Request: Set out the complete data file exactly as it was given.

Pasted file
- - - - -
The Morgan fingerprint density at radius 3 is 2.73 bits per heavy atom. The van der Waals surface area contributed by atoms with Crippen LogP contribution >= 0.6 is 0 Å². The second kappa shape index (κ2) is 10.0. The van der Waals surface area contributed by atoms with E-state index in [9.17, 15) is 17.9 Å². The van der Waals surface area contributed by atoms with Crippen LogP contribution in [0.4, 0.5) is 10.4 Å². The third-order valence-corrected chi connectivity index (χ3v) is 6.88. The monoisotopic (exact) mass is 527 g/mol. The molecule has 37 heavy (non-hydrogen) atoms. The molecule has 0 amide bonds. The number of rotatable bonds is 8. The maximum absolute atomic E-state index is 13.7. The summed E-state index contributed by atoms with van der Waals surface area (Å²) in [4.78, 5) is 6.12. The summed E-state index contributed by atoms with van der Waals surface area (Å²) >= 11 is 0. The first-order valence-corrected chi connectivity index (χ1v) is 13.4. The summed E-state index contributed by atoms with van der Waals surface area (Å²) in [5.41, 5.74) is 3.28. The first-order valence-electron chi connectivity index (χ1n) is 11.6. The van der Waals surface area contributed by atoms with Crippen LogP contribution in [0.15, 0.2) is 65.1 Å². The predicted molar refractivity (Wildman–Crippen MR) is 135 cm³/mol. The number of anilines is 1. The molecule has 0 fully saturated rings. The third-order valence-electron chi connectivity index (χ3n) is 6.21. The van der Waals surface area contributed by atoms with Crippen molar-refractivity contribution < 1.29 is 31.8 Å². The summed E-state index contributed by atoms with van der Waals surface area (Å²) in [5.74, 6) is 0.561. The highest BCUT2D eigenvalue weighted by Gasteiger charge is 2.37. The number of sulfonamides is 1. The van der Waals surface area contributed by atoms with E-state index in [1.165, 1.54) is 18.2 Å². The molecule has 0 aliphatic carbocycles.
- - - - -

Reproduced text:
The Morgan fingerprint density at radius 3 is 2.73 bits per heavy atom. The van der Waals surface area contributed by atoms with Crippen LogP contribution >= 0.6 is 0 Å². The second kappa shape index (κ2) is 10.0. The van der Waals surface area contributed by atoms with E-state index in [9.17, 15) is 17.9 Å². The van der Waals surface area contributed by atoms with Crippen LogP contribution in [0.4, 0.5) is 10.4 Å². The third-order valence-corrected chi connectivity index (χ3v) is 6.88. The monoisotopic (exact) mass is 527 g/mol. The molecule has 37 heavy (non-hydrogen) atoms. The molecule has 0 amide bonds. The number of rotatable bonds is 8. The maximum absolute atomic E-state index is 13.7. The summed E-state index contributed by atoms with van der Waals surface area (Å²) in [4.78, 5) is 6.12. The summed E-state index contributed by atoms with van der Waals surface area (Å²) >= 11 is 0. The first-order valence-corrected chi connectivity index (χ1v) is 13.4. The summed E-state index contributed by atoms with van der Waals surface area (Å²) in [5.41, 5.74) is 3.28. The first-order valence-electron chi connectivity index (χ1n) is 11.6. The van der Waals surface area contributed by atoms with Crippen LogP contribution in [0.15, 0.2) is 65.1 Å². The predicted molar refractivity (Wildman–Crippen MR) is 135 cm³/mol. The number of anilines is 1. The molecule has 0 fully saturated rings. The third-order valence-electron chi connectivity index (χ3n) is 6.21. The van der Waals surface area contributed by atoms with Crippen molar-refractivity contribution < 1.29 is 31.8 Å². The summed E-state index contributed by atoms with van der Waals surface area (Å²) in [5.74, 6) is 0.561. The highest BCUT2D eigenvalue weighted by Gasteiger charge is 2.37. The number of sulfonamides is 1. The van der Waals surface area contributed by atoms with E-state index in [1.165, 1.54) is 18.2 Å². The molecule has 0 aliphatic carbocycles.